in spacious, nicely furnished bedrooms. The same basic schedule and rules are
in place as for the men and women at Creekwood Ranch.
Less than two months after arriving at The Refuge, Cordia
McCowan knows she will need the full nine months to acclimate to a free society
she missed for nearly four years. McCowan, 50, says she is learning how to
consider the point of view of others.
“I recognize I’m not where I should be when conflicts come
up,” McCowan says. “I want to learn to deal with people. My first reaction was
not to ask God for help. I’ve got to get it together. I don’t want to go to
Back at the Creekwood Ranch, Joseph Monette has learned
about making amends. After 13 years of having no contact with his mother,
Monette, 34, sensed God telling him to write a letter to her. He thanked his
59-year-old mom for raising him, but included details about serving four years
in prison for transporting marijuana and cocaine.
“I had shame and guilt over all my failed expectations,”
Monette says. His mother phoned him upon receiving the letter. A month later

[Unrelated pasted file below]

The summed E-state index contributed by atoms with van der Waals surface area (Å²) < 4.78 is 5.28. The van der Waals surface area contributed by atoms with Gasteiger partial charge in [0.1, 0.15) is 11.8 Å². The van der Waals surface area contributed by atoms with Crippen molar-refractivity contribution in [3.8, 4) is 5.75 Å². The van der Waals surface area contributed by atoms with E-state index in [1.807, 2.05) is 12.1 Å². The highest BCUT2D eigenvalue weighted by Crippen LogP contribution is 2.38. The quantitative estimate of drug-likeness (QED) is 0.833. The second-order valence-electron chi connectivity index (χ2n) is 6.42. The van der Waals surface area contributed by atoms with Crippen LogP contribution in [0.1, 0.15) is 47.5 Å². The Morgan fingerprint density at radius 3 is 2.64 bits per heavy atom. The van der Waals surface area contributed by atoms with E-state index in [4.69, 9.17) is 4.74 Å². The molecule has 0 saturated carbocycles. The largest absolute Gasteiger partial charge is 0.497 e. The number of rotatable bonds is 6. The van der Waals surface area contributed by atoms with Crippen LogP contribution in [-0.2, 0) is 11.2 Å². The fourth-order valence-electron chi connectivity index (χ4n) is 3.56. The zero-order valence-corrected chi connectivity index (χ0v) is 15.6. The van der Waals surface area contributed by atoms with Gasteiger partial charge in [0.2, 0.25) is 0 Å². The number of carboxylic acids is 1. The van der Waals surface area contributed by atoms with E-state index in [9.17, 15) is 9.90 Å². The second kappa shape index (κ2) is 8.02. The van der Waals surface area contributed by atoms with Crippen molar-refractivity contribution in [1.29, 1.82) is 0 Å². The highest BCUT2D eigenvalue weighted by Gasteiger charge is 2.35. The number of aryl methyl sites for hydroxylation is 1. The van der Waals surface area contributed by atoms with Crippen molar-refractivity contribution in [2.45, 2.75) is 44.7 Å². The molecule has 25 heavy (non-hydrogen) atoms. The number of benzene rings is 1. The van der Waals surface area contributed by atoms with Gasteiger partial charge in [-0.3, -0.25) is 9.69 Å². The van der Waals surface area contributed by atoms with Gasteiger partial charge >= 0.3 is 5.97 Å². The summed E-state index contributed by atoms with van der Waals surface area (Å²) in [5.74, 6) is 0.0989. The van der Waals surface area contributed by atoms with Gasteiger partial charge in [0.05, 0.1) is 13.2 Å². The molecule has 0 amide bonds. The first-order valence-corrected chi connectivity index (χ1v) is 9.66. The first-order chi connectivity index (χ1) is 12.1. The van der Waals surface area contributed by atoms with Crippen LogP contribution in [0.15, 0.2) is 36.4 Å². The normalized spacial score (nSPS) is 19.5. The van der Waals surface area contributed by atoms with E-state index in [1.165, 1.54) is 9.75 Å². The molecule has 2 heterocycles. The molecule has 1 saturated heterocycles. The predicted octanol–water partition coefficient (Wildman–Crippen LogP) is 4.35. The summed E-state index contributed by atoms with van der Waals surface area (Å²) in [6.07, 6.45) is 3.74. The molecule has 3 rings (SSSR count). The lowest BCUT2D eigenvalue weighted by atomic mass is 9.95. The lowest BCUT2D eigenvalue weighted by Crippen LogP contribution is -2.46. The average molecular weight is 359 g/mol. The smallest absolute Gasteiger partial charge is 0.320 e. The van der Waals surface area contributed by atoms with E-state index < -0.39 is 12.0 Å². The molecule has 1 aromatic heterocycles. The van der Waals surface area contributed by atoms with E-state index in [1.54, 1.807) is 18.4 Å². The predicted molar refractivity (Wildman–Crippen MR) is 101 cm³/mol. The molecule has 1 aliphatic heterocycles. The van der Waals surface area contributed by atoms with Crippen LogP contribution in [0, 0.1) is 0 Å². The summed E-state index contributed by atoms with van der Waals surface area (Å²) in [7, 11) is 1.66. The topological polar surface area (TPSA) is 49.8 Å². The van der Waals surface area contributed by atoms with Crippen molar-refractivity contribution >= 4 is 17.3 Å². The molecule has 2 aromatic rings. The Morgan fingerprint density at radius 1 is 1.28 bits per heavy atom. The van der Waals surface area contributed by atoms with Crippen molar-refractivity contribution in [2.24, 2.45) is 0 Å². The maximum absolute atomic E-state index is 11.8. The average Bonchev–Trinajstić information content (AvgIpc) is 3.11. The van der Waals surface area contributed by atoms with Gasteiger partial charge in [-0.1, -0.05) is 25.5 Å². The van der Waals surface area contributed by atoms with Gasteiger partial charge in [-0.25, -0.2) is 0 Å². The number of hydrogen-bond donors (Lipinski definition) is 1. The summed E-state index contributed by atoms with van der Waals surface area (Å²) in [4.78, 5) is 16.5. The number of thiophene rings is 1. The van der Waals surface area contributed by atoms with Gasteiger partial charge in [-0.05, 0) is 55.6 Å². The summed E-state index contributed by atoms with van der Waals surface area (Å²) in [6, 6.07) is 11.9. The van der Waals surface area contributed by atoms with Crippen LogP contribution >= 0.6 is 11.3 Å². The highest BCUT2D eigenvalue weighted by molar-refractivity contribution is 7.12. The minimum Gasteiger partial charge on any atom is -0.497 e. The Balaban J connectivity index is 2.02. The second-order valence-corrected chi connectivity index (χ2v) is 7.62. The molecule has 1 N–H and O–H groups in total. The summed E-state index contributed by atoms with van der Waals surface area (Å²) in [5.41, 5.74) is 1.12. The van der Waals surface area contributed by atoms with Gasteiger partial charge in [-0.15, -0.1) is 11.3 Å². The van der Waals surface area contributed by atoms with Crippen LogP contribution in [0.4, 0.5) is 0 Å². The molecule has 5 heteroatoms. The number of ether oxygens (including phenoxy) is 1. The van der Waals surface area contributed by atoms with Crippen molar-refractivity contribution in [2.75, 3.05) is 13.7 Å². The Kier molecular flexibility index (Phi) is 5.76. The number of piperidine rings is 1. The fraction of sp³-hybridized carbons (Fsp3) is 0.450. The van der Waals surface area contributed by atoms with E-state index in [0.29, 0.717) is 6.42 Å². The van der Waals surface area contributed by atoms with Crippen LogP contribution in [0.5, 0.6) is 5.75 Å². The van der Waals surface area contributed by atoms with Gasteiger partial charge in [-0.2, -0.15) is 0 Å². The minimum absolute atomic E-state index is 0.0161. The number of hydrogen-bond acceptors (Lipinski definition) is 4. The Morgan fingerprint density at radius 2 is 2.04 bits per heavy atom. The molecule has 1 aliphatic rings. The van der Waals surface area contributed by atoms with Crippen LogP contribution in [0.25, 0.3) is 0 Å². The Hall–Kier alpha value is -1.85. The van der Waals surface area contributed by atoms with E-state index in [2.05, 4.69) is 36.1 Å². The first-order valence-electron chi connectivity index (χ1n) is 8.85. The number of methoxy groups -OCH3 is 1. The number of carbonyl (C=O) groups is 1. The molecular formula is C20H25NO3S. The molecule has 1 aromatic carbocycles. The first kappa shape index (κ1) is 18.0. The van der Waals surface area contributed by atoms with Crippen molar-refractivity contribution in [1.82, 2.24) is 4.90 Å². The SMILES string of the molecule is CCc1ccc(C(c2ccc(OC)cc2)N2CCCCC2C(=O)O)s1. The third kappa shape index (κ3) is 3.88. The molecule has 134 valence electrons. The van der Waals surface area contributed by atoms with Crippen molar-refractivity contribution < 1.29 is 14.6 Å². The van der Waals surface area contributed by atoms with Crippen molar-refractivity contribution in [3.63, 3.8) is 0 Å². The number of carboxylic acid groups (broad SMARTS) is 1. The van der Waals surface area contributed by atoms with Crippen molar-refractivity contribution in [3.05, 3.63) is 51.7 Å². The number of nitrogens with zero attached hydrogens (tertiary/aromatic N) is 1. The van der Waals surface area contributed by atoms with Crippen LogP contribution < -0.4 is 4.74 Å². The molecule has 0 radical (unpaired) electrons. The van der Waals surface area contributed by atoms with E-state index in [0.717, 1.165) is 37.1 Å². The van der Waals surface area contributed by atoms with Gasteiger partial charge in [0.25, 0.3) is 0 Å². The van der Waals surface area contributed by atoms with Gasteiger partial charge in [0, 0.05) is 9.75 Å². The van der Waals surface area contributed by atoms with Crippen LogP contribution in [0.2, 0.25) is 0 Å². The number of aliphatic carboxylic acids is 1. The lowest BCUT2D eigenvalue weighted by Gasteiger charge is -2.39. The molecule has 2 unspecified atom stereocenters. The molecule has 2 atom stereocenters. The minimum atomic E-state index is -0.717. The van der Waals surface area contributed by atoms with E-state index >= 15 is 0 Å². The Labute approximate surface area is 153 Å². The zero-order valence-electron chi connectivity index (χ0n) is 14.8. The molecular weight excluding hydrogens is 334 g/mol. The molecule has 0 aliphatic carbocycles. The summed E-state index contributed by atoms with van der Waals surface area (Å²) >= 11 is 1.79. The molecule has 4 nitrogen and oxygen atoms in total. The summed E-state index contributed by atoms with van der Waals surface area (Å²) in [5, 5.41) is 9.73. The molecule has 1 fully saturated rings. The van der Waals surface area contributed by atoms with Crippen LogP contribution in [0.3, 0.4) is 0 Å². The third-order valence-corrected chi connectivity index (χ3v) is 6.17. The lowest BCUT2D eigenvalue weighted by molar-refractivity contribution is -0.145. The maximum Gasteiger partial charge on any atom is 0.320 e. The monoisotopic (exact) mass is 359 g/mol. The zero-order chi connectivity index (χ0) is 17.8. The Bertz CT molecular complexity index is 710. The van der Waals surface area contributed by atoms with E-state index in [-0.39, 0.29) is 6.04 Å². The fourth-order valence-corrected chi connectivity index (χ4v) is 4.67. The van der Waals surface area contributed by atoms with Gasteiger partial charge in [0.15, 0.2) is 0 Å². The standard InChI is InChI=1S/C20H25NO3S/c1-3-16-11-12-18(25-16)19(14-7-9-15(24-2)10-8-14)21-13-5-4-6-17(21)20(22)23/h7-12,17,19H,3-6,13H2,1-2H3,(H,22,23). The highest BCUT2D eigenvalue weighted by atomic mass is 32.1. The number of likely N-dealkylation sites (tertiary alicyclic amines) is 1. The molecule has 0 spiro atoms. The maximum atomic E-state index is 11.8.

she visited him for three days at the Lindale facility, and for the first time
he talked about family history.
“I didn’t expect to hear back from her, but when I did, all
that stuff I’d been carrying was lifted,” Monette says. “I had worn so many
masks I forgot who I was.”
Paul Peterson, 39, has been on campus for a year and a half.
When not landscaping or repairing computers, he’s focused on an associate
degree, with hopes of returning to prison for ministry.
“So many men come out with the priority of finding a wife
and a job,” says Peterson. “But men need to build their foundation on God, and
the rest will follow. When I got here I had to learn a lot.”
Michael Hill is studying for an associate degree in biblical
studies. He drives ministry vehicles to parole meetings, church services and
shopping. The upbeat Hill served in the military, worked for the postal service
and has been a state accountant, but drinking alcohol, doing drugs and a
gunfight landed him in prison for the first time at age 49.
“I know what it’s like to feel empty and have no hope,” says
Hill, now 53. “But today I’m more alive than I’ve ever been.”
JOHN W. KENNEDY is news editor of Today’s Pentecostal
Evangel and blogs at Midlife Musings (jkennedy.agblogger.org.)